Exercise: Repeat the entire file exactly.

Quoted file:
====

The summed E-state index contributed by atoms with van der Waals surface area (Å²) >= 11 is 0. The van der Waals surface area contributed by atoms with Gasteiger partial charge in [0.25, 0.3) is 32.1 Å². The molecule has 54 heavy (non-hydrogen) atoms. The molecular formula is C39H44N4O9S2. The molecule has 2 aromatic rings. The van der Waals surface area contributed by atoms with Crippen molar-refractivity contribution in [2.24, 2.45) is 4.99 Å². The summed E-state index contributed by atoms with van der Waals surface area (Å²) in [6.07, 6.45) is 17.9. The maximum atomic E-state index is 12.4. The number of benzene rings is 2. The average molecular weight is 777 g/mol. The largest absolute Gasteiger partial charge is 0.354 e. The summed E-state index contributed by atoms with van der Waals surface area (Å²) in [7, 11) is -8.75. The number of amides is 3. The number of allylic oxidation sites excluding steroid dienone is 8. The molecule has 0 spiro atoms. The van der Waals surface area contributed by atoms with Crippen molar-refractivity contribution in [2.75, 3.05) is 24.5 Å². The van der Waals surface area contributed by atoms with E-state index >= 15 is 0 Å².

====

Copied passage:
The summed E-state index contributed by atoms with van der Waals surface area (Å²) >= 11 is 0. The van der Waals surface area contributed by atoms with Gasteiger partial charge in [0.25, 0.3) is 32.1 Å². The molecule has 54 heavy (non-hydrogen) atoms. The molecular formula is C39H44N4O9S2. The molecule has 2 aromatic rings. The van der Waals surface area contributed by atoms with Crippen molar-refractivity contribution in [2.24, 2.45) is 4.99 Å². The summed E-state index contributed by atoms with van der Waals surface area (Å²) in [6.07, 6.45) is 17.9. The maximum atomic E-state index is 12.4. The number of benzene rings is 2. The average molecular weight is 777 g/mol. The largest absolute Gasteiger partial charge is 0.354 e. The summed E-state index contributed by atoms with van der Waals surface area (Å²) in [7, 11) is -8.75. The number of amides is 3. The number of allylic oxidation sites excluding steroid dienone is 8. The molecule has 0 spiro atoms. The van der Waals surface area contributed by atoms with Crippen molar-refractivity contribution in [2.75, 3.05) is 24.5 Å². The van der Waals surface area contributed by atoms with E-state index >= 15 is 0 Å².